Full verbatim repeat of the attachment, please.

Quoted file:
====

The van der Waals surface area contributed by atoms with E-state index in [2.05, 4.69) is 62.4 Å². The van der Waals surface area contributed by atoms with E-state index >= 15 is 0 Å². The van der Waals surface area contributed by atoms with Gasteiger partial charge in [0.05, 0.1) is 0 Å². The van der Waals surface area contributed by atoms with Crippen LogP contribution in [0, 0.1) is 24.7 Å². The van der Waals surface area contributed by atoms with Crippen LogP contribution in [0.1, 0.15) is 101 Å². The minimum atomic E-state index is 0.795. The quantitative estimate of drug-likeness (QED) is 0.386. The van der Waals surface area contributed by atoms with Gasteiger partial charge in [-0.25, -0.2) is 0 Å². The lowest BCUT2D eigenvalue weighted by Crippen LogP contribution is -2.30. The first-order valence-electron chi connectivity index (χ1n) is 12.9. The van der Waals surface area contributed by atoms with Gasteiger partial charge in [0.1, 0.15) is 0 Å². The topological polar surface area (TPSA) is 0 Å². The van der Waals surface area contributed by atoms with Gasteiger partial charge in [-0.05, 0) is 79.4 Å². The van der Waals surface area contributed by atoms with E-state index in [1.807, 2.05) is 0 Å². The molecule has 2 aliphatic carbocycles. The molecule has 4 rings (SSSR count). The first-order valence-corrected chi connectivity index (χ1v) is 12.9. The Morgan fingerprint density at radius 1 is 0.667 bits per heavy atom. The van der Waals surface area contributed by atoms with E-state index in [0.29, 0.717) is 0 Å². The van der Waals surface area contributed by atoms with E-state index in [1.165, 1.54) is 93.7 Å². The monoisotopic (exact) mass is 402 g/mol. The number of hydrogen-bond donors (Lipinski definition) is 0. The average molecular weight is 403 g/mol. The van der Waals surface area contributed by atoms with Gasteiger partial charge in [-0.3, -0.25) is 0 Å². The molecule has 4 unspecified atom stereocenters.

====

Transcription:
The van der Waals surface area contributed by atoms with E-state index in [2.05, 4.69) is 62.4 Å². The van der Waals surface area contributed by atoms with E-state index >= 15 is 0 Å². The van der Waals surface area contributed by atoms with Gasteiger partial charge in [0.05, 0.1) is 0 Å². The van der Waals surface area contributed by atoms with Crippen LogP contribution in [0, 0.1) is 24.7 Å². The van der Waals surface area contributed by atoms with Crippen LogP contribution in [0.1, 0.15) is 101 Å². The minimum atomic E-state index is 0.795. The quantitative estimate of drug-likeness (QED) is 0.386. The van der Waals surface area contributed by atoms with Gasteiger partial charge in [-0.25, -0.2) is 0 Å². The lowest BCUT2D eigenvalue weighted by Crippen LogP contribution is -2.30. The first-order valence-electron chi connectivity index (χ1n) is 12.9. The van der Waals surface area contributed by atoms with Gasteiger partial charge in [0.1, 0.15) is 0 Å². The topological polar surface area (TPSA) is 0 Å². The van der Waals surface area contributed by atoms with Gasteiger partial charge in [-0.05, 0) is 79.4 Å². The van der Waals surface area contributed by atoms with E-state index in [1.807, 2.05) is 0 Å². The molecule has 2 aliphatic carbocycles. The molecule has 4 rings (SSSR count). The first-order valence-corrected chi connectivity index (χ1v) is 12.9. The Morgan fingerprint density at radius 1 is 0.667 bits per heavy atom. The van der Waals surface area contributed by atoms with E-state index in [0.29, 0.717) is 0 Å². The van der Waals surface area contributed by atoms with E-state index in [1.165, 1.54) is 93.7 Å². The monoisotopic (exact) mass is 402 g/mol. The number of hydrogen-bond donors (Lipinski definition) is 0. The average molecular weight is 403 g/mol. The van der Waals surface area contributed by atoms with Gasteiger partial charge in [-0.3, -0.25) is 0 Å². The molecule has 4 unspecified atom stereocenters.